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Every month More Voices invites readers to contribute short nonfiction prose pieces of 40 to 400 words on a healthcare theme.



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Ella was a surprise sent to me by a geriatrician for osteopathic manipulation (OMT). With knees and back stiffened by osteoarthritis, Ella had found that chiropractic care and her walker kept her mobile enough to get out to family events and church activities. Now she could no longer afford chiropractic care, but visits with me--her family physician--would be covered.

At our first visit I was delighted by her verve and humor, as she told me she was going to “keep moving until I die.” Under her health plan, I couldn’t see her very often, but she said that she felt better after each treatment, feeling less pain and more flexibility. She even used a gentle neck release on a friend from church who had pain after a bus trip, proudly noting that she knew just what to do since I had done it on her so often. Our visits always left me feeling a little more optimistic, both about medicine and about getting older.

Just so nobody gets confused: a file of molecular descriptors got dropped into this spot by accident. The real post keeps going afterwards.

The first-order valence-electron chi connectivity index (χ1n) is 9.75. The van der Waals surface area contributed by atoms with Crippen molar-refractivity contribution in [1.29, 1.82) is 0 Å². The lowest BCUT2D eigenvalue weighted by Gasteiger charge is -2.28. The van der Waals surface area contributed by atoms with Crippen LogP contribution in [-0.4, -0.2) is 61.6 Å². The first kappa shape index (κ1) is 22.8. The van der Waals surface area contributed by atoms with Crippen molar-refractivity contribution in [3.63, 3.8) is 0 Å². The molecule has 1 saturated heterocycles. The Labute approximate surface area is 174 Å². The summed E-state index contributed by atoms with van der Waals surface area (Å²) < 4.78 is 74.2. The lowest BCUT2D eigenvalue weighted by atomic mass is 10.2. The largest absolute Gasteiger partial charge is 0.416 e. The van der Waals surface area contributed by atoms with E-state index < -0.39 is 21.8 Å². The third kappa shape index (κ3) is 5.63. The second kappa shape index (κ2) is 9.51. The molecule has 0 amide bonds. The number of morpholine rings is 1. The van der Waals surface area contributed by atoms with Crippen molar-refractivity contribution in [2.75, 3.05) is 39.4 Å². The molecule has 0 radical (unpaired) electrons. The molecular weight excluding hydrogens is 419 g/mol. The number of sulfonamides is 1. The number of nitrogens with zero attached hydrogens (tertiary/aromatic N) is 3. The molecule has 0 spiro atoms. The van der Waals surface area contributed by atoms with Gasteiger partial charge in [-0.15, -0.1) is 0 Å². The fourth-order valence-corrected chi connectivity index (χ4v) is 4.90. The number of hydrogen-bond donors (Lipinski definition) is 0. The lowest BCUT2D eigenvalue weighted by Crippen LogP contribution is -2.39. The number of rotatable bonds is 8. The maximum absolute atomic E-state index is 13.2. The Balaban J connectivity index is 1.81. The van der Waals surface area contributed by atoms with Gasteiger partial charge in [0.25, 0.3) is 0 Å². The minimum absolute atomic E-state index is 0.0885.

After four or five visits, I asked if she wanted to continue. In my mind we were working on controlling her pain and stiffness, but I worried that visits spaced so far apart weren’t keeping her comfortable enough. But Ella surprised me once again and said, “I’m getting better, so I want to keep coming!” “Oh, right, better,” I thought, ashamed that I had written off her potential to improve. She continued, trying to convince me that our efforts were worth it. “My grandson didn’t know that I can lay flat now and don’t have to sleep in my chair. But I showed him!” she boasted. “And I’m planning that car trip to Tennessee, even if I have to stop every hour to stretch."

As we reassured each other that our time together was well-spent, I reminded myself not to assume that healing has an expiration date.

Andrea Gordon
Melrose, Massachusetts